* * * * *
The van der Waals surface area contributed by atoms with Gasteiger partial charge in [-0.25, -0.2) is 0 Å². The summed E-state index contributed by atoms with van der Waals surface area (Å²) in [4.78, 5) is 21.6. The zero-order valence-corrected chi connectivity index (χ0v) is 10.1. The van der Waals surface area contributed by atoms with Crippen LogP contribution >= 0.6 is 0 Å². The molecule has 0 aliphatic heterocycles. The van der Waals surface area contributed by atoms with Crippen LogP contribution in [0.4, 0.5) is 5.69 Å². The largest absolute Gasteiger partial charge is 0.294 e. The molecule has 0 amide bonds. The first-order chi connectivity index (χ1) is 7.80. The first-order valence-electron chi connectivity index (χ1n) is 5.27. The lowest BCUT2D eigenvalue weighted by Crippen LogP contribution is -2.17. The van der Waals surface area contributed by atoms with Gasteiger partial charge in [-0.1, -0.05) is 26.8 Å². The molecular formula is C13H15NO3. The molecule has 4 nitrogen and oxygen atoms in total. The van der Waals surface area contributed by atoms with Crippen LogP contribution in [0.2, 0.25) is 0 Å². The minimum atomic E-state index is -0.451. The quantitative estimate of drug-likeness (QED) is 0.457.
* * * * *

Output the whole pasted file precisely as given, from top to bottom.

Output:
The van der Waals surface area contributed by atoms with Gasteiger partial charge in [-0.25, -0.2) is 0 Å². The summed E-state index contributed by atoms with van der Waals surface area (Å²) in [4.78, 5) is 21.6. The zero-order valence-corrected chi connectivity index (χ0v) is 10.1. The van der Waals surface area contributed by atoms with Crippen LogP contribution >= 0.6 is 0 Å². The molecule has 0 aliphatic heterocycles. The van der Waals surface area contributed by atoms with Crippen LogP contribution in [0.4, 0.5) is 5.69 Å². The largest absolute Gasteiger partial charge is 0.294 e. The molecule has 0 amide bonds. The first-order chi connectivity index (χ1) is 7.80. The first-order valence-electron chi connectivity index (χ1n) is 5.27. The lowest BCUT2D eigenvalue weighted by Crippen LogP contribution is -2.17. The van der Waals surface area contributed by atoms with Gasteiger partial charge in [-0.1, -0.05) is 26.8 Å². The molecular formula is C13H15NO3. The molecule has 4 nitrogen and oxygen atoms in total. The van der Waals surface area contributed by atoms with Crippen LogP contribution in [0.2, 0.25) is 0 Å². The minimum atomic E-state index is -0.451. The quantitative estimate of drug-likeness (QED) is 0.457.